There are many functions running on the system and also they require the ESP register (x86). So if its value becomes constant(by turning off the ASLR), then how could it be possible for every function to have same ESP value?
Because the operating system is initializing
The way the ASLR (Address-Space Layout Randomization) works for stack randomization is very simple. At program start, the operating system, when initializing the
When you disable the ASLR, this addition is skipped and start always at the same value.
For example, in Linux (
As you see, the stack-pointer (
All other OSes behave approximately the same (up to my knowledge).
Turning ASLR on/off affects the initial value of the stack pointer. Whenever a function is called, it reserves the amount of stack it needs, by subtracting from the stack pointer. When this function calls another one, it will push its arguments on the stack (which decreases the stack pointer even more), then call the other function.
If you run the same program several times, with aslr turned off, and with exactly the same input, thus guaranteeing the same program flow, your function will get the same stack pointer every time. But it's not the initial stack pointer; it's the initial stack pointer minus all stack frames previous functions needed.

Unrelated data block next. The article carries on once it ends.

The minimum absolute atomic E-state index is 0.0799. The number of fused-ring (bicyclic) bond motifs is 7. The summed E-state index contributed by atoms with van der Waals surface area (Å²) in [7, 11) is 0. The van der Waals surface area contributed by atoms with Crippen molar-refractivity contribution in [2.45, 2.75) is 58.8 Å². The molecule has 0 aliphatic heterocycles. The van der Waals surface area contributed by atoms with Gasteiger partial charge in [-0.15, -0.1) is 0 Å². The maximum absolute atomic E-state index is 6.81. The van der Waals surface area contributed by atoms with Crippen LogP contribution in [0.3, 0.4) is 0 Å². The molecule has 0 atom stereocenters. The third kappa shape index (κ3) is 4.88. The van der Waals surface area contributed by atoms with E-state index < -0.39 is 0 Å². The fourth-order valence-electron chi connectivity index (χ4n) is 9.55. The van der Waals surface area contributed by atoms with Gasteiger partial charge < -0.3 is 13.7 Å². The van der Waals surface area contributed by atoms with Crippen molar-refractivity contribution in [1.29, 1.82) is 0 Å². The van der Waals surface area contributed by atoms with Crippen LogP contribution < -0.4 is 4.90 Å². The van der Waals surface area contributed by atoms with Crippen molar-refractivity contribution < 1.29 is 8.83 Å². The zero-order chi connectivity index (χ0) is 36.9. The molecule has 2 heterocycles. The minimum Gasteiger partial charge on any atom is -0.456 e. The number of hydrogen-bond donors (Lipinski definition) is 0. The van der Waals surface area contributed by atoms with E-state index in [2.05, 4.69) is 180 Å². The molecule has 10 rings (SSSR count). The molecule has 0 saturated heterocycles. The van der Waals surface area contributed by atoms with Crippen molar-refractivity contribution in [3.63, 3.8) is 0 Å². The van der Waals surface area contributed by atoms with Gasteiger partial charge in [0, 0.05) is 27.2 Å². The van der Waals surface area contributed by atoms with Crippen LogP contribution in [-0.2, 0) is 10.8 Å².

If you run the same program several times, with aslr turned on, and with exactly the same input, thus guaranteeing the same program flow, your function will get a different stack pointer every time. However, the difference between the initial stack pointer (when main() is called), and the one your function gets, will be the same.
Of course, this assumes the stack is growing downward, which is the case on x86/x64 and most other current processors, but there are architectures where the stack grows up. On those architectures, replace "subtract" with "add".
My crystal ball just told me that with "There are many functions running on the system and also they requires esp" you wanted to say "There are many processes running on a system at the same time, each of them needs a stack; how can they coexist if ASLR is turned off and they have the same stack pointer? Won't they overwrite each other's stacks?"
This is what Virtual Memory is about. There are many resources on the internet that explain virtual memory better than i could in a few lines; so just this: the same virtual addresses are mapped to different physical addresses for different processes.
However, this doesn't have much to do with reverse engineering anymore.
Well, it will not be fixed for every function even if you turn off ASLR, simple example is when function A call function B